Protective equipment costs up 200% in a year, which impacts Butler County governments

Credit: DaytonDailyNews

During the coronavirus pandemic, people have been trying to do extraordinary things to help others in need on the frontlines battling the virus. And that includes a group of more than 40 workers in Pennsylvania who spent 28 days straight working and sleeping at a factory producing PPE for health care workers.

Credit: DaytonDailyNews

Personal protective equipment prices continue to skyrocket more than a year after the coronavirus pandemic jolted demand and expenses for Butler County governments.

West Chester Twp. Administrator Larry Burks said the price of protective gloves used by emergency responders has increased 200% over the past year, and another 25% jump is anticipated.

“Hopefully the supply will eventually overtake the demand,” Burks said. “But right now everyone wants masks, gloves, gauze all of that good stuff.”

When the coronavirus pandemic was in its infancy a year ago, West Chester ordered 1,500 face masks and 50 thermometers for $17,500 through the Greater Cincinnati Chinese Chamber of Commerce from Shanghai.

“You couldn’t find them, you can’t buy them, they’re just not available,” Burks said last March. “We thought the price was fair considering the market at the time.”

The township has spent $67,963 on PPE items since. Recent costs could be included in a $91,012 purchase order recently opened to cover PPE and other consumables for the coming year.

A vendor provided the township a fact sheet that shows the global demand for single-use gloves in 2020 was 585 billion, but only 370 billion could be supplied if manufacturers were working at 100% capacity. It noted there are limited glove makers, and some raised their prices 50% or more from 2019.

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The vendor, Ansell, cited a number of factors impacting costs including: few manufacturers producing gloves, strict regulation for start-up companies, increased labor costs and incentives due to a workforce shortage, frequent sanitization of factories and additional PPE for workers.

The jurisdictions throughout the county have been doing cooperative buying to try and keep prices down. Masks, gloves, gowns and disinfecting wipes are all forms of PPE eligible for reimbursement through the $2 trillion Coronavirus Aid, Relief, and Economic Security (CARES) Act passed by Congress a year ago. Butler County jurisdictions received $26.8 million.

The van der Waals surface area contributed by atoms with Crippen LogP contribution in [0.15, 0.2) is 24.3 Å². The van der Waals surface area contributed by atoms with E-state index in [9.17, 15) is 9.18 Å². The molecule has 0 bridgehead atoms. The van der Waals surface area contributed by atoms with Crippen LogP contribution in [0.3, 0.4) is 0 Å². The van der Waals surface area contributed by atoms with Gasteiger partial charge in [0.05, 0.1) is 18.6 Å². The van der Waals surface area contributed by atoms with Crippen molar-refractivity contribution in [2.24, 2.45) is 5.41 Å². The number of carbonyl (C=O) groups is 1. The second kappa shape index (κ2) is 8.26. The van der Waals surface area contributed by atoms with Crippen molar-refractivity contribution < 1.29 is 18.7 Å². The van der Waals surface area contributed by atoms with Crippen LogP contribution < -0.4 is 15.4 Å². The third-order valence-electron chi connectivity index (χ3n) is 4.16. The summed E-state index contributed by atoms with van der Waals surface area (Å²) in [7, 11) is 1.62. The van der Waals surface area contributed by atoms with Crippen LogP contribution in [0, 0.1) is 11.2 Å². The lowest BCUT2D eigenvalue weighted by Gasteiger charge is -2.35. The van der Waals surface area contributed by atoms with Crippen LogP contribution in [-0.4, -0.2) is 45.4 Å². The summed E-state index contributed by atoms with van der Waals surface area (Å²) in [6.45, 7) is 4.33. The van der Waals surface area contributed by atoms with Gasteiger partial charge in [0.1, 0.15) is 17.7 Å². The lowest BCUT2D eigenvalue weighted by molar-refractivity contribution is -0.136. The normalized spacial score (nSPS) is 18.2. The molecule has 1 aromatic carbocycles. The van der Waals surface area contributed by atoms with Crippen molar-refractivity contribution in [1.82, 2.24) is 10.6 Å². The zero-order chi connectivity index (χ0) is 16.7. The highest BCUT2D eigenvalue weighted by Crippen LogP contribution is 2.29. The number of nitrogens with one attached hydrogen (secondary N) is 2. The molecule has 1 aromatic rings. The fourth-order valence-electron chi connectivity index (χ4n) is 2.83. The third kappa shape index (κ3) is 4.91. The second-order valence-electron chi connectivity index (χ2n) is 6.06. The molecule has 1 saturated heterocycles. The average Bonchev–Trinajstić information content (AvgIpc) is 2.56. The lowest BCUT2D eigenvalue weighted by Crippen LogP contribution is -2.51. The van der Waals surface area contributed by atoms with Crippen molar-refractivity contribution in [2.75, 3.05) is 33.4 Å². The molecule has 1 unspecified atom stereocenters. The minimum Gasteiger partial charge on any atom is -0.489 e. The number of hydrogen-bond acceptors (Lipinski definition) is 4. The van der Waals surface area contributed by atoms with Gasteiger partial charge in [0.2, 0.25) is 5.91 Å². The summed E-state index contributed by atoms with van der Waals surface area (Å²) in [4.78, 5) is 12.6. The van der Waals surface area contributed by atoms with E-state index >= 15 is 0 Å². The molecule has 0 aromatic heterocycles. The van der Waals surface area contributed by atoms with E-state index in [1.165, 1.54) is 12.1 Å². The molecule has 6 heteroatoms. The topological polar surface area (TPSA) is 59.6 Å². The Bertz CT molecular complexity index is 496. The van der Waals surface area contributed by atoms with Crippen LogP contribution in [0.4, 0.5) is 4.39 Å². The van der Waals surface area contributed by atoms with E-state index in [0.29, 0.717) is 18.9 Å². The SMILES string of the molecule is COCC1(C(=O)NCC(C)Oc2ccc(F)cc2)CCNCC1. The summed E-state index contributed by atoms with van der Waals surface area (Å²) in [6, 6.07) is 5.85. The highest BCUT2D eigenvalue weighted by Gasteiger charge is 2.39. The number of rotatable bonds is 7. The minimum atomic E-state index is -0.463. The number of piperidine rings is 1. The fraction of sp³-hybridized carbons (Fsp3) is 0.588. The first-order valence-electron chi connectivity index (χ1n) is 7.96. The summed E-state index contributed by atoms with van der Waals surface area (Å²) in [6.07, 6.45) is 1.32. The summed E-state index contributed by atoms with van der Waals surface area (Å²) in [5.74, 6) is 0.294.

The city of Hamilton, the largest jurisdiction other than the county itself, has spent about $287,000 on PPE throughout the pandemic. Fire Chief Mark Mercer told the Journal-News the city doubled its order of gloves by mistake in the beginning of 2020 so “by happy accident we had overstocked on the front end and we never had to order gloves at that time.”

He said the Butler County Emergency Management Agency has “crushed it” on helping jurisdictions stay stocked. EMA Director Matt Haverkos said the agency has supplied nearly three million PPE items to law enforcement, fire and EMS, government agencies, hospitals and other entities.

“We’re not buying it, we’re just finding it for people to buy,” Haverkos said. “We’re not supplying every glove that they use, we’re that emergency stopgap for when they order, maybe they may say I want a case and they say we’re only going to give you a box because there’s not enough supply.”

Oxford Fire Chief John Detherage said his department stocked up at the beginning of the pandemic and the Miami University population in town shrunk during the pandemic.

“We have also experienced an increase in PPE cost, along with rationing from our vendors,” Detherage said. “Luckily our calls have been down due to COVID restrictions and the reduced number of MU students in town this year.”

Chris Hacker, the county’s new director of assets, procurement and projects, said since purchasing has been decentralized, it is difficult to determine how much has been spent on PPE but “from an inventory perspective we are in good shape and smart about not allowing ourselves to run out.”

The county spent about $90,000 at the outset of the crisis beefing up cleaning and sanitizing of county buildings, extra IT expenses to allow people to work remotely, installing Plexiglas in certain areas of county-owned buildings and purchasing personnel protective equipment.

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